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Phillips, Rachel
Languages: English
Types: Unknown
Subjects:
This thesis explores the content and meaning of the Christmas Story, as expressed by members of the congregation at York Minster on Christmas Eve 2007. The work was developed through a Pilot Study in York Minster and Derby Cathedral over Christmas 2006, involving telephone and email interviews and Focus Group discussions. This enabled a questionnaire to be developed for use at York Minster’s Festival of Nine Lessons and Carols, held on Christmas Eve 2007; the questionnaires invited Respondents to tell the Christmas Story in their own words and to say what they thought the Christmas Story means. Completed questionnaires were analysed using grounded theory, and themes of the Respondents’ understanding emerged. These themes are explored in relation to passages of Scripture read in the service and to carols sung in the service. The explicit and implicit theology of the Respondents is then compared with orthodox Christian belief, as set out in the Nicene Creed, in order to explore how Respondents’ understanding did or did not correlate with what the Church of England believes. There is then reflection on issues which those constructing Christmas carol services might usefully take in to account. The thesis concludes by proposing theories for testing in further research. This thesis makes an original contribution to research by: • revealing what members of a particular congregation said about the Christmas Story and its meaning; • offering a method of listening to a congregation at a Christmas service, which could be used in other contexts; • offering new theories which might usefully be tested in further research.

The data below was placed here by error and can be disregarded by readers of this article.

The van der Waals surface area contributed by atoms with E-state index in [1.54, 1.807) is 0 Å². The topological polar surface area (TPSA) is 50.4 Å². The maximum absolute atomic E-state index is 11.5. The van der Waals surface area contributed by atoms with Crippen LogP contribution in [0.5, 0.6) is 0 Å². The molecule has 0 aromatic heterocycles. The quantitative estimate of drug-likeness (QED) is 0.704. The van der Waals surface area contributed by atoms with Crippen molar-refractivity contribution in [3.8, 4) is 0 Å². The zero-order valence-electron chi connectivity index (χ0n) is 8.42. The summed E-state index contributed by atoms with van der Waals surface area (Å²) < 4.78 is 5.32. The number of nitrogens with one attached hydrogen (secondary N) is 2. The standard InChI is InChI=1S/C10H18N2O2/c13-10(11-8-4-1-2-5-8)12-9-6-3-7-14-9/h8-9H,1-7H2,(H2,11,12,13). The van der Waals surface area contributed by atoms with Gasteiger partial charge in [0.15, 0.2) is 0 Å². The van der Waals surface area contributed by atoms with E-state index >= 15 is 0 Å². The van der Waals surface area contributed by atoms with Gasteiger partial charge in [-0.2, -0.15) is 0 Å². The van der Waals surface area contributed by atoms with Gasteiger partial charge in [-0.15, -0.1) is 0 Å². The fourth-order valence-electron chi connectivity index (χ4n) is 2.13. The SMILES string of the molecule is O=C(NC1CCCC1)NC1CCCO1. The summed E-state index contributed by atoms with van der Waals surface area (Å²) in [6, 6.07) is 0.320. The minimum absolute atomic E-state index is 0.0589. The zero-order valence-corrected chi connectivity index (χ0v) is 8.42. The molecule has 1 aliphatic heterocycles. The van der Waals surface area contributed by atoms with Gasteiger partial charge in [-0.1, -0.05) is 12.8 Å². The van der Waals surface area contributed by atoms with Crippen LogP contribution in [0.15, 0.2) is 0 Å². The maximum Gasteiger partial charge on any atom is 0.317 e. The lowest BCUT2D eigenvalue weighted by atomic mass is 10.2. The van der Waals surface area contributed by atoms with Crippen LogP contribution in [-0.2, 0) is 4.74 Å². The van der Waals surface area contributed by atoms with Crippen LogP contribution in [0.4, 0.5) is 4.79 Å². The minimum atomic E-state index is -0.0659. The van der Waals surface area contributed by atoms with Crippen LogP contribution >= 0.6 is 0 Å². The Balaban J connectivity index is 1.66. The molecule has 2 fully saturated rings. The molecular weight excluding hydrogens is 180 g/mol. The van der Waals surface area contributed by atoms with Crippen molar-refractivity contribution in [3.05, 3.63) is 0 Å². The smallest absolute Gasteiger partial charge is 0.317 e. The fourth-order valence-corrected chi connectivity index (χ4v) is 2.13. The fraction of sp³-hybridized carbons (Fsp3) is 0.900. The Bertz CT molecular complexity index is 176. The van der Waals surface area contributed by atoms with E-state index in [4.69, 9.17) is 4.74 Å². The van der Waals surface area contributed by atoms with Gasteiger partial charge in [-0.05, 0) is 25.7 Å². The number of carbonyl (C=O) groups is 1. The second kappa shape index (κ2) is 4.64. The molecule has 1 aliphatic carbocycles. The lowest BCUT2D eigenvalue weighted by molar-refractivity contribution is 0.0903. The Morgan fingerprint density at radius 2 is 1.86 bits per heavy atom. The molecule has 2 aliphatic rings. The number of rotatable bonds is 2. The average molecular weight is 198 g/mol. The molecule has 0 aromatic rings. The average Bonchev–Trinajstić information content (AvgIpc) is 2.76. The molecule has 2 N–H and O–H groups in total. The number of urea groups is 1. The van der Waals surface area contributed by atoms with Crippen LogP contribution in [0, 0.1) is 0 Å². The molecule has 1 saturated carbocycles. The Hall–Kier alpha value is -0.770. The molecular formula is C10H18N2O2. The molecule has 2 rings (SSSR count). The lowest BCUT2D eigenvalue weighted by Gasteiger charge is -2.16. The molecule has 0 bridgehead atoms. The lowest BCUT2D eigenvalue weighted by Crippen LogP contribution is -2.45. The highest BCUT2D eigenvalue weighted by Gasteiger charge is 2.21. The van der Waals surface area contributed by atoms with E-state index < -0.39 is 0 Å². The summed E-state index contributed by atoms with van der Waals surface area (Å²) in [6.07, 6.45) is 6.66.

• The results below are discovered through our pilot algorithms. Let us know how we are doing!

    • BLOOR, M., FRANKLAND, J., THOMAS, M., ROBSON, K. (2001) Focus Groups in Social Research, London, Sage.
    • BRYMAN, A. (2004) Social Research Methods (2nd Ed.), Oxford, OUP.
    • CARTLEDGE, M. (2003) Practical Theology - Charismatic and Empirical Perspectives, Carlisle, Paternoster.
    • CHARMAZ, K. (2000) „Grounded Theory - Objectivist and Constructivist Methods‟ in DENZIN, N., LINCOLN, Y.(Ed.) Handbook of Qualitative Research (2nd Ed.), London, Sage.
    • CRESWELL, J. (1997) Qualitative Inquiry and Research Design - Choosing Among Five Traditions (2nd Ed.), London, Sage.
    • CRESWELL, J. (2003) Research design - Qualitative, Quantitative and Mixed Methods Approaches, Thousand Oaks CA, Sage.
    • DENSCOMBE, M. (1998, 2003) The Good Research Guide - for small-scale social research projects, Maidenhead, Open University Press.
    • DENZIN, N. LINCOLN, Y. (Ed) (2000) Handbook of Qualitative Research, London, Sage.
    • FRASER, I.M. (1980, 1988) Reinventing Theology as the People's Work, Glasgow, Wild Goose Publications.
    • GLASER, B. STRAUSS, A. (1967) The Discovery of Grounded Theory, Chicago, Aldine.
    • JOLLEY, A. (2006) Bridging The Gap - How Christians can relate their faith and their work. PhD Thesis, Nottingham University, Nottingham.
    • KRUEGER, R., CASEY, M. (2000) Focus Groups - A Practical Guide for Applied Research, Thousand Oaks CA, Sage.
  • No related research data.
  • Discovered through pilot similarity algorithms. Send us your feedback.

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